New tactics needed to manage global disasters

Damage from the 2011 Japan Earthquake. Terrorist attacks, tsunamis, global financial crises – how societies cope with these disasters in the age of globalisation is the focus of a conference being held at the University of South Australia next week.

Researchers and policymakers from around the world will meet in Adelaide for the ‘Mobile Cultures of Disaster’ conference to rethink how societies can manage disasters and recovery efforts on a global scale.

Co-convenor of the conference and UniSA Dean of External Engagement, Professor Anthony Elliott says the dangers disasters pose for societies in the 21st century – in an environment more connected and mobile than ever before – are unparalleled.  

“The disasters we face today are radically different in scope, intensity and consequence than those faced in previous generations,” he says.

“In a mobile and globalised world, we can no longer think disasters in far off places will be contained to national or regional boundaries – the effects of disasters can and do circulate around the globe. 

“Advances in technology and science in everything from artificial intelligence to nanotechnology have also created new risks and responsibilities.

“At the conference, we will explore the impact of disasters on peoples’ lives and how we can work together to mitigate the often enormous social disruptions disasters cause.”

The conference will host presentations from global leaders in disaster research, including several researchers from Japan, who will share insights into the impact and recovery efforts of one of the most catastrophic disasters of recent times, the 2011 earthquake and tsunami in Japan.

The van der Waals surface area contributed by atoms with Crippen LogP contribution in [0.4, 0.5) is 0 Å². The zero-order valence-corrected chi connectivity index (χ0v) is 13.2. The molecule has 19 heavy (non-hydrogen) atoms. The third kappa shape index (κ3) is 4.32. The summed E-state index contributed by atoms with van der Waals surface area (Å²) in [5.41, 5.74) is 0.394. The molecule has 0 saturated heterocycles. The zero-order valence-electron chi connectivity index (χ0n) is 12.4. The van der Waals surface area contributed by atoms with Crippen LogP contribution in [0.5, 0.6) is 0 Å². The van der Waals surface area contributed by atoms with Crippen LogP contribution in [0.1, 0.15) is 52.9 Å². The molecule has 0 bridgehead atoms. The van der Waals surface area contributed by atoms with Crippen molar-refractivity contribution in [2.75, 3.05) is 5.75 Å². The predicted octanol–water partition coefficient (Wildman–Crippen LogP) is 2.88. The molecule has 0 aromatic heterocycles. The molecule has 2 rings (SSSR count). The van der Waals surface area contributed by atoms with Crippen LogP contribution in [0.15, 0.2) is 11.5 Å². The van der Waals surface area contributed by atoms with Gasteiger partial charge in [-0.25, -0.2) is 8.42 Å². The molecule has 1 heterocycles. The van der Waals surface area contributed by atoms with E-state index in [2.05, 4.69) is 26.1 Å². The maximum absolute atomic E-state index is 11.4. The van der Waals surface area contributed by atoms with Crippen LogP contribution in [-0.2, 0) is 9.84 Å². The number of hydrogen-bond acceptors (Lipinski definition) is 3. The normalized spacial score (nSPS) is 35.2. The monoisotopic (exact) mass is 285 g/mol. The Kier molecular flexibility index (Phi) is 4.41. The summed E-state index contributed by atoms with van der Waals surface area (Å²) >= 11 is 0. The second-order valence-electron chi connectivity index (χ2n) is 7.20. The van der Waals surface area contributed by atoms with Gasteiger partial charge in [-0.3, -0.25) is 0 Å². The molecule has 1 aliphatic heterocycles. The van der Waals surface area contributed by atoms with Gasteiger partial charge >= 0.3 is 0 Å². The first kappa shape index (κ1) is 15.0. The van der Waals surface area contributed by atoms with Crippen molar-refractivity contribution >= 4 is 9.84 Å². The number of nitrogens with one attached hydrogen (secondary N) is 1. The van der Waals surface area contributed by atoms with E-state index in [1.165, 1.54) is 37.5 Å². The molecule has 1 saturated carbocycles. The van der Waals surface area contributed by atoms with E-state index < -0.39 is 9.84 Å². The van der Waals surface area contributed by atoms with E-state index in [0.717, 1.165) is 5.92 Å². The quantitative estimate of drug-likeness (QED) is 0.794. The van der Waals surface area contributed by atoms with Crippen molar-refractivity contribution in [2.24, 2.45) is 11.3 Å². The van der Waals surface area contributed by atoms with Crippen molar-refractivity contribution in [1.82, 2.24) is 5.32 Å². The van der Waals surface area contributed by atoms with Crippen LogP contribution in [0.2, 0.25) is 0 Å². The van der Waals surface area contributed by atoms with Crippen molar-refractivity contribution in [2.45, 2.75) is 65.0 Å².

Prof Elliott says it is the first time that so many researchers and practitioners from the around the globe have assembled in Adelaide to discuss the global rise of disasters and the enormous societal stakes of disaster management.

“I am delighted UniSA is hosting this conference and we look forward to welcoming researchers from around the world – principally Japan, but also Singapore, China, Indonesia, the Philippines, New Zealand and the United Kingdom,” he says.

“Australia is not immune to these disasters – we just need to look to the devastating floods and bushfires in the past decade. It is critical we engage with international disaster experts to learn more about the latest disaster relief management systems.”

‘Mobile Cultures of Disaster’ will take place from March 22 – March 24 at UniSA’s City West campus.

Organised by UniSA, with support from Kwansei Gakuin University, Rikkyo University, and the University of Tokyo in Japan, the conference is principally funded by the Japan Foundation Sydney and the UniSA Hawke Research Institute.

Contact for interview Professor Anthony Elliott office (08) 8302 1084 email

Media contact Michele Nardelli office (08) 8302 0966 mobile 0418 823 673 email  


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